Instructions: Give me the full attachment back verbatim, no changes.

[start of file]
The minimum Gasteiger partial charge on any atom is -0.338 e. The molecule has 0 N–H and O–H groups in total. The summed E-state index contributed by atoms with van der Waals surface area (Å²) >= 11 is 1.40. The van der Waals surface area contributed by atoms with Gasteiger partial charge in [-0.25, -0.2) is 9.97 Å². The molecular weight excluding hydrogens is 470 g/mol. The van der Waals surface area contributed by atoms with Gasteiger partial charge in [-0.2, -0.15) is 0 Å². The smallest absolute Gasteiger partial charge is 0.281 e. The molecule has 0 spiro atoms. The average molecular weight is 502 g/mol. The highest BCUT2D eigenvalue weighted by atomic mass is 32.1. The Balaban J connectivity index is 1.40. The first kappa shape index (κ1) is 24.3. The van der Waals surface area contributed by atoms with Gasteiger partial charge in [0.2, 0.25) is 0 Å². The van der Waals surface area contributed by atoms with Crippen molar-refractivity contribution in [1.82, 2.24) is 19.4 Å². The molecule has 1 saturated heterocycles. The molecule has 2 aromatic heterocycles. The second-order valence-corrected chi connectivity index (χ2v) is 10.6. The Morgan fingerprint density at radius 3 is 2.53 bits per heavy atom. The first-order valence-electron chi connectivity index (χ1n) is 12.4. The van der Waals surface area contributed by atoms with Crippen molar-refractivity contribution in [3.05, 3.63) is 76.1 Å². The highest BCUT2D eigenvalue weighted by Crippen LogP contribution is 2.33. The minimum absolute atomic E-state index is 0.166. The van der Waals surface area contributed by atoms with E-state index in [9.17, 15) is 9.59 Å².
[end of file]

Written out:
The minimum Gasteiger partial charge on any atom is -0.338 e. The molecule has 0 N–H and O–H groups in total. The summed E-state index contributed by atoms with van der Waals surface area (Å²) >= 11 is 1.40. The van der Waals surface area contributed by atoms with Gasteiger partial charge in [-0.25, -0.2) is 9.97 Å². The molecular weight excluding hydrogens is 470 g/mol. The van der Waals surface area contributed by atoms with Gasteiger partial charge in [-0.2, -0.15) is 0 Å². The smallest absolute Gasteiger partial charge is 0.281 e. The molecule has 0 spiro atoms. The average molecular weight is 502 g/mol. The highest BCUT2D eigenvalue weighted by atomic mass is 32.1. The Balaban J connectivity index is 1.40. The first kappa shape index (κ1) is 24.3. The van der Waals surface area contributed by atoms with Gasteiger partial charge in [0.2, 0.25) is 0 Å². The van der Waals surface area contributed by atoms with Crippen molar-refractivity contribution in [1.82, 2.24) is 19.4 Å². The molecule has 1 saturated heterocycles. The molecule has 2 aromatic heterocycles. The second-order valence-corrected chi connectivity index (χ2v) is 10.6. The Morgan fingerprint density at radius 3 is 2.53 bits per heavy atom. The first-order valence-electron chi connectivity index (χ1n) is 12.4. The van der Waals surface area contributed by atoms with Crippen molar-refractivity contribution in [3.05, 3.63) is 76.1 Å². The highest BCUT2D eigenvalue weighted by Crippen LogP contribution is 2.33. The minimum absolute atomic E-state index is 0.166. The van der Waals surface area contributed by atoms with E-state index in [9.17, 15) is 9.59 Å².